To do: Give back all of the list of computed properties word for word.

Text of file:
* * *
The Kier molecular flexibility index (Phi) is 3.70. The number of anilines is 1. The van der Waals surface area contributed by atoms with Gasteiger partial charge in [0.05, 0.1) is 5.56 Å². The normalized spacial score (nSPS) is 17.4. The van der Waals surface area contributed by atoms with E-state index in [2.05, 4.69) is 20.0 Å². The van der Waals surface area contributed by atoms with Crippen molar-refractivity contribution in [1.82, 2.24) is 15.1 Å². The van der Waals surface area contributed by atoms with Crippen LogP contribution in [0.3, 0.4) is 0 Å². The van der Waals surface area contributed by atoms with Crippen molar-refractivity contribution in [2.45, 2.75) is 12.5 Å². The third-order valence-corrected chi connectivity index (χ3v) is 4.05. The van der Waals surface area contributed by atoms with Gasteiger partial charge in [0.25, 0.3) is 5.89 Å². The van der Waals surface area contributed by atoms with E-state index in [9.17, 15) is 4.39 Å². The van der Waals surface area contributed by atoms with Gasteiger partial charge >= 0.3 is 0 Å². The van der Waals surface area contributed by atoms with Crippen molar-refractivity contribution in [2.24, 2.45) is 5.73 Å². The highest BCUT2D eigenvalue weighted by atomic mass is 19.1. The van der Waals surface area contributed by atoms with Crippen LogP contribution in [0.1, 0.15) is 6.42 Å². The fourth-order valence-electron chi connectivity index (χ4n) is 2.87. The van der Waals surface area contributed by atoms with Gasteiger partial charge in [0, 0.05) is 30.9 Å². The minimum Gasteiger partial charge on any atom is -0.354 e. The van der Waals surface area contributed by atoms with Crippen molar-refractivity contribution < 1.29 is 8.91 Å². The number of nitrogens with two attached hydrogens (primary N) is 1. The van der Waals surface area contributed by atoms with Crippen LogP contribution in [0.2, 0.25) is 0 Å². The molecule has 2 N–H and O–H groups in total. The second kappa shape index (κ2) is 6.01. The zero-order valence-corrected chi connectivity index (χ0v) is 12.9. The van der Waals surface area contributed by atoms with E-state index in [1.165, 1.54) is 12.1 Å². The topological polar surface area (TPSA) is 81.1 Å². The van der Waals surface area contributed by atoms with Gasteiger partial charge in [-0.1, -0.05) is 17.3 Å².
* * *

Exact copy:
The Kier molecular flexibility index (Phi) is 3.70. The number of anilines is 1. The van der Waals surface area contributed by atoms with Gasteiger partial charge in [0.05, 0.1) is 5.56 Å². The normalized spacial score (nSPS) is 17.4. The van der Waals surface area contributed by atoms with E-state index in [2.05, 4.69) is 20.0 Å². The van der Waals surface area contributed by atoms with Crippen molar-refractivity contribution in [1.82, 2.24) is 15.1 Å². The van der Waals surface area contributed by atoms with Crippen LogP contribution in [0.3, 0.4) is 0 Å². The van der Waals surface area contributed by atoms with Crippen molar-refractivity contribution in [2.45, 2.75) is 12.5 Å². The third-order valence-corrected chi connectivity index (χ3v) is 4.05. The van der Waals surface area contributed by atoms with Gasteiger partial charge in [0.25, 0.3) is 5.89 Å². The van der Waals surface area contributed by atoms with E-state index in [9.17, 15) is 4.39 Å². The van der Waals surface area contributed by atoms with Gasteiger partial charge >= 0.3 is 0 Å². The van der Waals surface area contributed by atoms with Crippen molar-refractivity contribution in [2.24, 2.45) is 5.73 Å². The highest BCUT2D eigenvalue weighted by atomic mass is 19.1. The van der Waals surface area contributed by atoms with Crippen LogP contribution in [0.1, 0.15) is 6.42 Å². The fourth-order valence-electron chi connectivity index (χ4n) is 2.87. The van der Waals surface area contributed by atoms with Gasteiger partial charge in [0, 0.05) is 30.9 Å². The minimum Gasteiger partial charge on any atom is -0.354 e. The van der Waals surface area contributed by atoms with Crippen molar-refractivity contribution < 1.29 is 8.91 Å². The number of nitrogens with two attached hydrogens (primary N) is 1. The van der Waals surface area contributed by atoms with Crippen LogP contribution in [0.2, 0.25) is 0 Å². The molecule has 2 N–H and O–H groups in total. The second kappa shape index (κ2) is 6.01. The zero-order valence-corrected chi connectivity index (χ0v) is 12.9. The van der Waals surface area contributed by atoms with E-state index in [1.165, 1.54) is 12.1 Å². The topological polar surface area (TPSA) is 81.1 Å². The van der Waals surface area contributed by atoms with Gasteiger partial charge in [-0.1, -0.05) is 17.3 Å².